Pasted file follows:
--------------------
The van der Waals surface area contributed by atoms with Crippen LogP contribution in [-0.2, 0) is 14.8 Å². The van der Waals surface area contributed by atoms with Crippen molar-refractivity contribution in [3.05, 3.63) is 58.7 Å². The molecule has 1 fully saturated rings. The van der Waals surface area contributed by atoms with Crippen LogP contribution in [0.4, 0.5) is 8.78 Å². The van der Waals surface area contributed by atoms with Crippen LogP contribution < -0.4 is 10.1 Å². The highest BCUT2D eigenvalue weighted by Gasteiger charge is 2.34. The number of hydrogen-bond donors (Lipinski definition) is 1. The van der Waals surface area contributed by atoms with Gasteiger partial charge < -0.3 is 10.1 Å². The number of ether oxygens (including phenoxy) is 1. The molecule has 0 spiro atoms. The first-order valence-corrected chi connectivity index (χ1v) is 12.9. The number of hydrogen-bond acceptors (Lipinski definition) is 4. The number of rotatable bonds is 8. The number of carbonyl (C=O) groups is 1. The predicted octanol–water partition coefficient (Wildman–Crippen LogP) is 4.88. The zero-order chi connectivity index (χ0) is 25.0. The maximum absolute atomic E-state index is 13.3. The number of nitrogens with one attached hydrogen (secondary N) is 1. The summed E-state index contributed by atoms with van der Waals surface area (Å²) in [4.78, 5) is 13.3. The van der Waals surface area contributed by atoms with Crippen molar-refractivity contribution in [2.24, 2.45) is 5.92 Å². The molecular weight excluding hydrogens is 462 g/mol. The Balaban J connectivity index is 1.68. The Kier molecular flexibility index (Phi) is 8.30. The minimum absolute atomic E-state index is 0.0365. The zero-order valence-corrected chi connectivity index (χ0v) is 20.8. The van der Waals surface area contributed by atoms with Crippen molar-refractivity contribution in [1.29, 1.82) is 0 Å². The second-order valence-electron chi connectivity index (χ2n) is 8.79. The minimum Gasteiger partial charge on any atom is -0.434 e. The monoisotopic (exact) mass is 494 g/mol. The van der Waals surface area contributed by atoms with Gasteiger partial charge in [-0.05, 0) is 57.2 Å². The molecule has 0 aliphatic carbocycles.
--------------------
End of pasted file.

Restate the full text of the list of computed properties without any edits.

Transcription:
The van der Waals surface area contributed by atoms with Crippen LogP contribution in [-0.2, 0) is 14.8 Å². The van der Waals surface area contributed by atoms with Crippen molar-refractivity contribution in [3.05, 3.63) is 58.7 Å². The molecule has 1 fully saturated rings. The van der Waals surface area contributed by atoms with Crippen LogP contribution in [0.4, 0.5) is 8.78 Å². The van der Waals surface area contributed by atoms with Crippen LogP contribution < -0.4 is 10.1 Å². The highest BCUT2D eigenvalue weighted by Gasteiger charge is 2.34. The number of hydrogen-bond donors (Lipinski definition) is 1. The van der Waals surface area contributed by atoms with Gasteiger partial charge < -0.3 is 10.1 Å². The number of ether oxygens (including phenoxy) is 1. The molecule has 0 spiro atoms. The first-order valence-corrected chi connectivity index (χ1v) is 12.9. The number of hydrogen-bond acceptors (Lipinski definition) is 4. The number of rotatable bonds is 8. The number of carbonyl (C=O) groups is 1. The predicted octanol–water partition coefficient (Wildman–Crippen LogP) is 4.88. The zero-order chi connectivity index (χ0) is 25.0. The maximum absolute atomic E-state index is 13.3. The number of nitrogens with one attached hydrogen (secondary N) is 1. The summed E-state index contributed by atoms with van der Waals surface area (Å²) in [4.78, 5) is 13.3. The van der Waals surface area contributed by atoms with Crippen molar-refractivity contribution in [2.24, 2.45) is 5.92 Å². The molecular weight excluding hydrogens is 462 g/mol. The Balaban J connectivity index is 1.68. The Kier molecular flexibility index (Phi) is 8.30. The minimum absolute atomic E-state index is 0.0365. The zero-order valence-corrected chi connectivity index (χ0v) is 20.8. The van der Waals surface area contributed by atoms with Crippen molar-refractivity contribution in [1.29, 1.82) is 0 Å². The second-order valence-electron chi connectivity index (χ2n) is 8.79. The minimum Gasteiger partial charge on any atom is -0.434 e. The monoisotopic (exact) mass is 494 g/mol. The van der Waals surface area contributed by atoms with Gasteiger partial charge in [-0.05, 0) is 57.2 Å². The molecule has 0 aliphatic carbocycles.